2.   Any upward transitional adjustment that is revenue in nature would be subject to tax and any downward transitional adjustment that is revenue in nature would be deducted from the amount of exempt income or allowed as a deduction (as the case may be), in the year of assessment (“YA”) relating to the basis period in which the FRS 115 is adopted for the first time (hereafter referred to as “initial YA”).

3.  Profits of property developers are recognized for tax purposes when a property development project is substantially completed, i.e. when the Temporary Occupation Permit is granted, regardless of the revenue recognition method adopted for accounting purposes under current accounting standards.  The existing tax treatment for property developers is retained with the adoption of FRS 115.

Have a question regarding the above?

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Singapore GST – ASK Review: Declaration Form On ASK Administrative Concession


In 2017, the Inland Revenue Authority of Singapore had shared that it was reviewing the commonly encountered ASK issues /requests so that the GST: Assisted Self-Help Kit (ASK) Annual Review Guide can be issued to allow businesses to self-assess without the need to disclose such issues to IRAS as long as certain conditions are satisfied.

On 5 September 2017, IRAS issued the revised e-Tax Guide and stated that a list of administrative concessions for common erros discovered in the course of ASK Annual REview can be found in the “ASK: Declaration Form on ASK Administrative Concessions”.  The IRAS states that businesses may enjoy these concessions if the errors fall within the prescribed scenarios.  No approval is required to be sought from the Comptroller for the purpose of enjoying these concessions which would only apply to past errors.   Businesses are required to take remedial actions to prevent recurrence of these errors and submit the “ASK: Declaration Form on ASK Administrative Concessions” to IRAS and retain the declaration for at least 5 years.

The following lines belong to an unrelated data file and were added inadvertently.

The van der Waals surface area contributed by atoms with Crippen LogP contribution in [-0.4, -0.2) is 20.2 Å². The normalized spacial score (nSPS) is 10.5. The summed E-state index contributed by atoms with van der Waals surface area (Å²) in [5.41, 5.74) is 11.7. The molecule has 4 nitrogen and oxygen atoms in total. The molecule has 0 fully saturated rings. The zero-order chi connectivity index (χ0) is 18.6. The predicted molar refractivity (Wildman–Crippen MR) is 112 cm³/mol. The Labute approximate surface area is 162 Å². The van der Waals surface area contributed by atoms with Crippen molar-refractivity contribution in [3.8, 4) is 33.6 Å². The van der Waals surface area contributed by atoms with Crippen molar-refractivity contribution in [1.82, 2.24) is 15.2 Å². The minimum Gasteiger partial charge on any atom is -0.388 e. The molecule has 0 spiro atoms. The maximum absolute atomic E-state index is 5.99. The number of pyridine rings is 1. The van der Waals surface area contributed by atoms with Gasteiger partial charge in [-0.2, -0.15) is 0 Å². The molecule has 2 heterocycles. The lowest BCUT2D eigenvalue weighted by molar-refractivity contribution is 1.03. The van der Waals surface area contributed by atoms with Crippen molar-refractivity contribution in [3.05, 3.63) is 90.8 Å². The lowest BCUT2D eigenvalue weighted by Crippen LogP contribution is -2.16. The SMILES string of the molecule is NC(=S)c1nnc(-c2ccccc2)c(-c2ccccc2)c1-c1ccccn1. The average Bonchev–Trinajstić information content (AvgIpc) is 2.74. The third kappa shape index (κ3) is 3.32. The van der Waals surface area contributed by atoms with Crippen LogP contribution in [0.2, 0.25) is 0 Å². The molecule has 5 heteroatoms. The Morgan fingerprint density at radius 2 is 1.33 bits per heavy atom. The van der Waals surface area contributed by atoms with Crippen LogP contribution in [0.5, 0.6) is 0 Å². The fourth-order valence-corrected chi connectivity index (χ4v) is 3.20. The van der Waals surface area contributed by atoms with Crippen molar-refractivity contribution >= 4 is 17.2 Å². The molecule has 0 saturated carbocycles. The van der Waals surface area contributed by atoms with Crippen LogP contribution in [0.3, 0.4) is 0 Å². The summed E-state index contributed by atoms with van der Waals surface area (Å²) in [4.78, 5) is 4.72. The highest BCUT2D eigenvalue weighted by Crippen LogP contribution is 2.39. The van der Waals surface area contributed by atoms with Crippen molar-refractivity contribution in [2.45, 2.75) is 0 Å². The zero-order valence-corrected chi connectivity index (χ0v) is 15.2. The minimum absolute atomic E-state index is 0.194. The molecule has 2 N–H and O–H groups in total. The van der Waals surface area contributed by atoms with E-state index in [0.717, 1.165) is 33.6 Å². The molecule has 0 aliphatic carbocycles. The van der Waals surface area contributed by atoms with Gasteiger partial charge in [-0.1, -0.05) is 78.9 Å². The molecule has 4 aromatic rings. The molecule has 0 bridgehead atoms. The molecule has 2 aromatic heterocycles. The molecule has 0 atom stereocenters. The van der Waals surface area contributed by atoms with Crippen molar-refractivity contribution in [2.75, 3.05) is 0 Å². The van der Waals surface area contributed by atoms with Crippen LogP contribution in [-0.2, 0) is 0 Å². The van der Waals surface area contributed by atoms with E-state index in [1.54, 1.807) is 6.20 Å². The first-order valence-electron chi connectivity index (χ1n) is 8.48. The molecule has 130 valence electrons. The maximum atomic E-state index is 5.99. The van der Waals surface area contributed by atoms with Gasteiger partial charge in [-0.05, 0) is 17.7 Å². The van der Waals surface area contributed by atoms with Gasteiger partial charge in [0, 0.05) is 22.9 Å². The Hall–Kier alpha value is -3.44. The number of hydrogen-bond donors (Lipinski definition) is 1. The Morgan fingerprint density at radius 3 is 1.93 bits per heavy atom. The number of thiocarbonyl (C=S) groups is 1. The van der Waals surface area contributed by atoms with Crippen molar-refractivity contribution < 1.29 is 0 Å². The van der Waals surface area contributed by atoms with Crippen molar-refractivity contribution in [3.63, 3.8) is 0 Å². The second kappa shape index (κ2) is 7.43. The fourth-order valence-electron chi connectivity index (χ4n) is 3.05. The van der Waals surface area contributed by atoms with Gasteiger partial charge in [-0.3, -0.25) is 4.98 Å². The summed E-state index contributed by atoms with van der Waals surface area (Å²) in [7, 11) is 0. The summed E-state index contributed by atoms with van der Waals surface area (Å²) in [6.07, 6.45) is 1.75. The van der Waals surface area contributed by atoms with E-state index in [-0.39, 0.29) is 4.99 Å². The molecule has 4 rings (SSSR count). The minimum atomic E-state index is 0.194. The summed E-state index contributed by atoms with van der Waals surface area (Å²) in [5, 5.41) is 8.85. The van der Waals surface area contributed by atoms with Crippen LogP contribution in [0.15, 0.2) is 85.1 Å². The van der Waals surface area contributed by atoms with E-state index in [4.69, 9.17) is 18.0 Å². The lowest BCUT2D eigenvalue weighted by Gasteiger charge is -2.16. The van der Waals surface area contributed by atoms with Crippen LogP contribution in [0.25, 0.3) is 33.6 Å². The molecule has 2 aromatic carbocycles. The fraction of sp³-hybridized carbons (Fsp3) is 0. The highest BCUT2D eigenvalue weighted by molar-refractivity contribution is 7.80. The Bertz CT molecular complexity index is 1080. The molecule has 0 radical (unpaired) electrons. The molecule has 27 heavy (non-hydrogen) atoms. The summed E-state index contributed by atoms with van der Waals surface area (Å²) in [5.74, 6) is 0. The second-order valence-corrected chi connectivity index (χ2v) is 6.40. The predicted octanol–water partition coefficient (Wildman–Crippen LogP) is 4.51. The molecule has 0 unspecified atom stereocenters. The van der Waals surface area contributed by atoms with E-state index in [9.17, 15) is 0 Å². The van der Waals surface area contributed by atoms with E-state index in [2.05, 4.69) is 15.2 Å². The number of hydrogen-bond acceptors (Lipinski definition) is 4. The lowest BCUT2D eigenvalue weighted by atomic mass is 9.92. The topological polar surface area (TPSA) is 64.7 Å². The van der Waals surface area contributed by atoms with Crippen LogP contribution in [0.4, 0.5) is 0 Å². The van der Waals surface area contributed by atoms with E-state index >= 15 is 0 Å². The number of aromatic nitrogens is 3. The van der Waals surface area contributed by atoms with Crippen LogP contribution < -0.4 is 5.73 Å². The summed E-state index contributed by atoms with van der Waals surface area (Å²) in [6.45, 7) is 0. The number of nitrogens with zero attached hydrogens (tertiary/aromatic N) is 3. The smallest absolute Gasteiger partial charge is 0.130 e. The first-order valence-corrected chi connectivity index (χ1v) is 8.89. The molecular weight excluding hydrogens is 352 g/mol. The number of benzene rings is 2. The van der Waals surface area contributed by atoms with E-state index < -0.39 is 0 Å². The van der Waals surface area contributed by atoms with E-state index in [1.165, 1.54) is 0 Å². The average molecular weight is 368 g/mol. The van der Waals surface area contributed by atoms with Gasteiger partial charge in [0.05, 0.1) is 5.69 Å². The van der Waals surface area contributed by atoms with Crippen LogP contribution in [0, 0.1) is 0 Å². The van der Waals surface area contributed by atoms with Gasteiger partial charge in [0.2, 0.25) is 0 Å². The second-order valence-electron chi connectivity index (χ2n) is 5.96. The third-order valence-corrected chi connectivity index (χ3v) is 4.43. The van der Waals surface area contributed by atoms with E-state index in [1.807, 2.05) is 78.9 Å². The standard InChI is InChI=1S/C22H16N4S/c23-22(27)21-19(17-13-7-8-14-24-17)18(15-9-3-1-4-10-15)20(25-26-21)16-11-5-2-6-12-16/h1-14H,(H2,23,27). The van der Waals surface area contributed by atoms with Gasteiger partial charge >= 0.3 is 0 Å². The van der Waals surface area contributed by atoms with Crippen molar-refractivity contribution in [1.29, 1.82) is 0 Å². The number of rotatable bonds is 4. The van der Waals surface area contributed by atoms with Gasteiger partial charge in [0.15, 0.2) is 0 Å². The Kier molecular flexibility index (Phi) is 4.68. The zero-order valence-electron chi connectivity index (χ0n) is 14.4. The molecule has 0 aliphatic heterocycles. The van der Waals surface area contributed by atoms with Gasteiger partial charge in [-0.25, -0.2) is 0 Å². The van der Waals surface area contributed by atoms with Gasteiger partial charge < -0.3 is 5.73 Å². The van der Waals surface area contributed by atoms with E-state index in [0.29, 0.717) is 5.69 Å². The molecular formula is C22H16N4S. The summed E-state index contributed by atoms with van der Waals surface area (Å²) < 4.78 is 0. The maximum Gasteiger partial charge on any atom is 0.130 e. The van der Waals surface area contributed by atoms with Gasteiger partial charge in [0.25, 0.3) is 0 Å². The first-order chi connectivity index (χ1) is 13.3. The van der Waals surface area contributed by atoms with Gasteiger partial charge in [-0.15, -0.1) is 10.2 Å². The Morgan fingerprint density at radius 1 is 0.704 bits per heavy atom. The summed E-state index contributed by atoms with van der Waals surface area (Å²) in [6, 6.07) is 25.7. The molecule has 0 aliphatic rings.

However, if IRAS discovers that a business has either wrongly applied, abused any concession, made a false or incorrect declaration or failed to take remedial actions, enforcement actions (such as the recovery of tax and the imposition of penalties) may be taken against the business.

Finally, the scenarios cited in the administrative concessions list are not exhaustive. If the scenarios not covered in the guide or other publications issued by IRAS (e.g. other GST guides or Practice Notes), businesses are advised to write to IRAS, providing full details of the errors.

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Singapore GST – Clarification on “Directly in Connection With” and “Directly Benefit”


IRAS has recently updated its e-Tax Guide on “Clarification on “Directly in Connection With” and “Directly Benefit”.   We highlight the major amendment to this  e-Tax Guide below:

  1.   An example was added to illustrate what constitutes a supply of service that is directly in connection with goods or land:
  • Fire insurance for a building. In the event of a fire, the policyholder is compensated for the damages to the building caused by the fire. The service provided by the insurance company protects the value of the building.
  • Interior design services for a specific property.

2.   The provision of a mortgage loan is considered a supply that is directly in connection with the land when the loan is provided specifically to enable the purchaser to own the property.

3.    Services supplied are regarded as directly in connection with goods or land only if: